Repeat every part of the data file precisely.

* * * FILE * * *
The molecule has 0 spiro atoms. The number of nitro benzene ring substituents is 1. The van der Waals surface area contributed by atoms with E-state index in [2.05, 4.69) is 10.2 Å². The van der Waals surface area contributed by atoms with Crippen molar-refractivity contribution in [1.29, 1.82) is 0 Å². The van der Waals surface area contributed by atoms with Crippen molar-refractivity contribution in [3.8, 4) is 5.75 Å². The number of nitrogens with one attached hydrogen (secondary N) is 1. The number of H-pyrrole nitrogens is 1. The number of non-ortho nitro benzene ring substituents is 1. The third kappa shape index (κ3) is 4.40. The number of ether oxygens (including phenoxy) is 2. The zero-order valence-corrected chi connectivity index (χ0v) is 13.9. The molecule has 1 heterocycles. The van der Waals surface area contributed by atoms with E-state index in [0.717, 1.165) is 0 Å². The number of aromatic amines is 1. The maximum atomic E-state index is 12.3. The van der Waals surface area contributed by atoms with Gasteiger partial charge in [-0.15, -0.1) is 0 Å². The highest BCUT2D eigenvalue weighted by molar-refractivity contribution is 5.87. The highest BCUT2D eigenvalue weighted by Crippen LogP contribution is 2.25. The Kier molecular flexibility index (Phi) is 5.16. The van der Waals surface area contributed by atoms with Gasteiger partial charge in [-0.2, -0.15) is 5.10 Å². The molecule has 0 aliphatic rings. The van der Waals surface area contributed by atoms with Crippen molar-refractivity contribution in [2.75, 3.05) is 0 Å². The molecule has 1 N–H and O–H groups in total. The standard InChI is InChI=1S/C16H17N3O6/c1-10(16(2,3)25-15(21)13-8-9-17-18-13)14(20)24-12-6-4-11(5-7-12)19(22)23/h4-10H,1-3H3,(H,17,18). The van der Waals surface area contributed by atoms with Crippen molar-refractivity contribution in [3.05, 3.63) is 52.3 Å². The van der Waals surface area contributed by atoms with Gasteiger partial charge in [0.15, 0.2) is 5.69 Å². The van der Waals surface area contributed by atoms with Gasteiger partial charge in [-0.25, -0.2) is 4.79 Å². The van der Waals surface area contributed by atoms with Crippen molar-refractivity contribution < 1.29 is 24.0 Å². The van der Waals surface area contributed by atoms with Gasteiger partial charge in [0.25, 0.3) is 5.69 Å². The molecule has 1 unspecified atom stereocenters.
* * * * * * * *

The molecule has 0 spiro atoms. The number of nitro benzene ring substituents is 1. The van der Waals surface area contributed by atoms with E-state index in [2.05, 4.69) is 10.2 Å². The van der Waals surface area contributed by atoms with Crippen molar-refractivity contribution in [1.29, 1.82) is 0 Å². The van der Waals surface area contributed by atoms with Crippen molar-refractivity contribution in [3.8, 4) is 5.75 Å². The number of nitrogens with one attached hydrogen (secondary N) is 1. The number of H-pyrrole nitrogens is 1. The number of non-ortho nitro benzene ring substituents is 1. The third kappa shape index (κ3) is 4.40. The number of ether oxygens (including phenoxy) is 2. The zero-order valence-corrected chi connectivity index (χ0v) is 13.9. The molecule has 1 heterocycles. The van der Waals surface area contributed by atoms with E-state index in [0.717, 1.165) is 0 Å². The number of aromatic amines is 1. The maximum atomic E-state index is 12.3. The van der Waals surface area contributed by atoms with Gasteiger partial charge in [-0.15, -0.1) is 0 Å². The highest BCUT2D eigenvalue weighted by molar-refractivity contribution is 5.87. The highest BCUT2D eigenvalue weighted by Crippen LogP contribution is 2.25. The Kier molecular flexibility index (Phi) is 5.16. The van der Waals surface area contributed by atoms with Gasteiger partial charge in [-0.2, -0.15) is 5.10 Å². The molecule has 0 aliphatic rings. The van der Waals surface area contributed by atoms with Crippen molar-refractivity contribution in [2.75, 3.05) is 0 Å². The molecule has 1 N–H and O–H groups in total. The standard InChI is InChI=1S/C16H17N3O6/c1-10(16(2,3)25-15(21)13-8-9-17-18-13)14(20)24-12-6-4-11(5-7-12)19(22)23/h4-10H,1-3H3,(H,17,18). The van der Waals surface area contributed by atoms with Crippen molar-refractivity contribution in [3.05, 3.63) is 52.3 Å². The van der Waals surface area contributed by atoms with Gasteiger partial charge in [0.15, 0.2) is 5.69 Å². The van der Waals surface area contributed by atoms with Gasteiger partial charge in [-0.25, -0.2) is 4.79 Å². The van der Waals surface area contributed by atoms with Crippen molar-refractivity contribution < 1.29 is 24.0 Å². The van der Waals surface area contributed by atoms with Gasteiger partial charge in [0.25, 0.3) is 5.69 Å². The molecule has 1 unspecified atom stereocenters.